What I am trying to say is, lighting the sky in your team’s colors is cool and more schools should give it a try.
Helmet sticker to Reddit.
Oregon co-offensive coordinator David Reaves was arrested early Sunday morning and charged with DUII, reckless driving and reckless endangerment. In response to the arrest, Oregon has placed Reaves on administrative leave and is already moving to terminate his contract.
According to a report from The Oregonian, Reaves was pulled over at 2:12 a.m. in Eugene. Suspected of being impaired while operating the vehicle, and following an on-scene investigation, Reaves was charged and booked into a county jail at 5:18 a.m. He was released from jail later Sunday morning. There was an adult passenger in the car.
“University of Oregon assistant football coach David Reaves was arrested last night and charged with Driving Under the Influence by members of the Eugene Police Department,” a statement from Oregon director of athletics Rob Mullens said. “Reaves has been placed on administrative leave and the process to terminate his employment with cause has commenced. The University has high standards for the conduct of employees and is addressing this matter with the utmost of seriousness.”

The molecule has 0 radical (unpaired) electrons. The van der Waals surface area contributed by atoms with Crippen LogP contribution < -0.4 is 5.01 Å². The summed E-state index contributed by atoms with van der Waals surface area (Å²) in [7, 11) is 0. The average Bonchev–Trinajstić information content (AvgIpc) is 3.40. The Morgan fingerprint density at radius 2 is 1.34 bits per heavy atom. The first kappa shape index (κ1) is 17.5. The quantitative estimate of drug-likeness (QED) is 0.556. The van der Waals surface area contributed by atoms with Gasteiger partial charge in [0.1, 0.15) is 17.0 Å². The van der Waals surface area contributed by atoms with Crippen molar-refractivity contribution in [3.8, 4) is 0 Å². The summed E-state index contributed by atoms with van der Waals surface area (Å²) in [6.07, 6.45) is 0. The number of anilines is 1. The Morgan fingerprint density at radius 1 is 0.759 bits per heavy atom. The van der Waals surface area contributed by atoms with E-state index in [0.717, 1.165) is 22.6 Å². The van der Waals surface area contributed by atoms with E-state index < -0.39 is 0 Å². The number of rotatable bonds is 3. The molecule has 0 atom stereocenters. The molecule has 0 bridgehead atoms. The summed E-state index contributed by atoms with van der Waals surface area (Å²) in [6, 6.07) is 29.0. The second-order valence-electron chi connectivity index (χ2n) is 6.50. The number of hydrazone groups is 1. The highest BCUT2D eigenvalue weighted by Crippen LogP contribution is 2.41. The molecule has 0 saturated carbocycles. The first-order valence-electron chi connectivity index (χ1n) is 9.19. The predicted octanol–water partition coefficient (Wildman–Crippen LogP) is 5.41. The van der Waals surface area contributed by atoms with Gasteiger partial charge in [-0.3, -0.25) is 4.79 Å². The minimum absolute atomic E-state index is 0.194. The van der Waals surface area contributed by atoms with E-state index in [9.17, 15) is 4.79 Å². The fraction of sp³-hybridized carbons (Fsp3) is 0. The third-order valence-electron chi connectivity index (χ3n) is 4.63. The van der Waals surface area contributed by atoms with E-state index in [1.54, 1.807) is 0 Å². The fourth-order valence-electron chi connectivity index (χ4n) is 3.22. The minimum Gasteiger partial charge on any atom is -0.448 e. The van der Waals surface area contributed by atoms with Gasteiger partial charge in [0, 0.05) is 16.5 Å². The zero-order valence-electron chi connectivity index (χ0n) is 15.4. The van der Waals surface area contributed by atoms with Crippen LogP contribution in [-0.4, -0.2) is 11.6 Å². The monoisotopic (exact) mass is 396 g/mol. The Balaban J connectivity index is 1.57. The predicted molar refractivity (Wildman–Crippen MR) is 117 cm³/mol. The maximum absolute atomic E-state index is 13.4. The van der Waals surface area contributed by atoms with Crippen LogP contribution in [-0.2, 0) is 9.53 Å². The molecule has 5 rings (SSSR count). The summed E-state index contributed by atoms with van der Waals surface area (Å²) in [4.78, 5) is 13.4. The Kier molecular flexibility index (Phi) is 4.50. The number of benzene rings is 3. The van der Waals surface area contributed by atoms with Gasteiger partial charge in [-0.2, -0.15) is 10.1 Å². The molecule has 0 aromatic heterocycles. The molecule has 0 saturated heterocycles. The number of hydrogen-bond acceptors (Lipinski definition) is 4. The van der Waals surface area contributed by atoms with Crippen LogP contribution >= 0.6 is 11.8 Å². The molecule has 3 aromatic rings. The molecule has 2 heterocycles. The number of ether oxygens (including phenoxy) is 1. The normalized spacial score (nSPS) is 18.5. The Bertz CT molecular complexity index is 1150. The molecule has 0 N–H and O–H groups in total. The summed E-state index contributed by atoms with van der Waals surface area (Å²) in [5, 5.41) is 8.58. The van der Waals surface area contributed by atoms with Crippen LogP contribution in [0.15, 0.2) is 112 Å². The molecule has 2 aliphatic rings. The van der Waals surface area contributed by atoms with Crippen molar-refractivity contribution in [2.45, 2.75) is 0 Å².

Reaves was hired specifically to coach tight ends and take on the role of passing game coordinator while he and Mario Cristobal shared the role of offensive coordinator.
Reaves was hired by Oregon just five days ago to join the coaching staff assembled by new head coach Willie Taggart. For Taggart, this is just the latest in a bizarre sequence of events since being hired away by USF to take on the head coaching responsibility at Oregon. Taggart’s strength coach Irele Oderinde has already been suspended by the university after multiple Oregon football players were hospitalized following offseason workouts. All players that were receiving treatment have since been released from the hospital.